Kaddish fucked around with this message at 21:00 on May 25, 2017

Ornamented Death
Jan 25, 2006

Pew pew!



Kaddish posted:

I like how dark the John Connolly books are but man, I'm just not digging his writing style. He's very guilty of the whole blatant foreshadowing trope of, "...and it was the last time I ever saw him alive." Also, it seemed like the first book especially tread the supernatural line very well in that the elements were there but more in the background. It's clear the books are heading are bit too far into Dresden territory to scratch the straight detective itch.

He gets better about the foreshadowing thing, but it never goes away entirely. The supernatural stuff is present but doesn't get really big until book 12 or so, but even then most of the threats are still plain ol' terrible human beings. Even the blatantly supernatural characters are still susceptible to a bullet.

That said, if you aren't digging it, no reason to keep plugging away.

savinhill
Mar 28, 2010


Coca Koala posted:

I started out reading the Spenser novels, by Robert Parker a couple years ago, and I've been steadily plowing through them. They started out so good!

I finished Rough Weather, which is book number 36, a few weeks ago, and man. They have not been good for a while. I'm probably going to skip number 37, which is the Young Spenser novel, and then I think I've just got like three more that he published before he died, and I'm really just reading them out of obligation at this point. I am definitely not going to continue with the Ace Atkins stuff that's been published after Parker died.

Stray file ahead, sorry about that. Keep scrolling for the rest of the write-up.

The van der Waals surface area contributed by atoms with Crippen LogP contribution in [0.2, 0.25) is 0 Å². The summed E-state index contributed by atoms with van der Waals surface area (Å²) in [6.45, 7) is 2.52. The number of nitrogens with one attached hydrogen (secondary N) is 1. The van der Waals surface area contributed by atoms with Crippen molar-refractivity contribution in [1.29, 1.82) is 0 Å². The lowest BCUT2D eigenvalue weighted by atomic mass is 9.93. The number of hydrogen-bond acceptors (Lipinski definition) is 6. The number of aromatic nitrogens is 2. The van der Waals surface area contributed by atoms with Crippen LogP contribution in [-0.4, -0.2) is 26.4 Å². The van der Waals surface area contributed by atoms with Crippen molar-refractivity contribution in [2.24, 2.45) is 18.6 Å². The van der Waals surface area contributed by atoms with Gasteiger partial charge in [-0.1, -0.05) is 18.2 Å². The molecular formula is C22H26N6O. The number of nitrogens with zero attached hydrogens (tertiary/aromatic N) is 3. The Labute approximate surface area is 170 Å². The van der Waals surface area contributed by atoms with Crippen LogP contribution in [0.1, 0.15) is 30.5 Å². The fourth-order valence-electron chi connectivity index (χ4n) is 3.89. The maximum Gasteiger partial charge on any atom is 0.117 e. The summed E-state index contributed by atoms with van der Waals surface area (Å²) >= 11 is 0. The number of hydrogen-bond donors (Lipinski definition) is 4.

If I were doing it over again, I'd probably just pretend Parker died after like, Pastime. At the time, I really wanted to read the series up to Hundred Dollar Baby to see how April Kyle turns out, and then after I did that it felt like I was so close to the end that I should just stick with it. Learn from my mistakes, everybody.

I had the same type of experience with James Lee Burke's Dave Robicheuix novels. They're such great well-written noir detective novels, with characters and a place(in this case a Louisiana very reminiscent of True Detective's first season, down to having mild supernatural elements and all) you become very attached to. But, oh boy, do they overstay their welcome after a certain point. I remember reading one of the later novels in the series and thinking "I already read this one, but how, it just came out". I swear the author had to be so obviously not giving a gently caress anymore that he was just copying whole plots and relationship arcs from earlier, better books. He also just froze the main characters' development and aging at a certain point, but didn't do the same for the world they live in, so it feels very weird to have two guys who have Vietnam flashbacks and must be in their 70s at the least still solving cases by just kicking rear end and intimidating everyone involved. I think they may have gotten some of the "grumpy old author" syndrome too, where the main character too often blatantly acted as a mouthpiece for what the author hates about the modern world(ugh, that last Dennis Lehane Kenzie/Gennaro one is terrible for this too). I loved that series too, they were automatic reads for me whenever a new one was released. I still highly recommend any noir or crime lit reading fan to read them til you get to your own burn out point. Mine was probably a book or two after he touched on Hurricane Katrina in them. I thought the one set during the hurricane was probably the last one worth reading, where Burke was actually invested in what he was writing.

I haven't read any of the Ace Atkins' Parker books, but he's a good crime author when writing his own, original IP. His Quinn Colson series has been great so far, I know I've recommendeed it itt before. He's also written some historical crime fiction that've gotten some acclaim. I know I have a copy of his one centered around the Fatty Arbuckle case that has Dashiell Hammett as a main character when he was with the Pinkertons I still have to read.

KrunkMcGrunk
Jul 2, 2007

Sometimes I sit and think, and sometimes I just sit.

savinhill posted: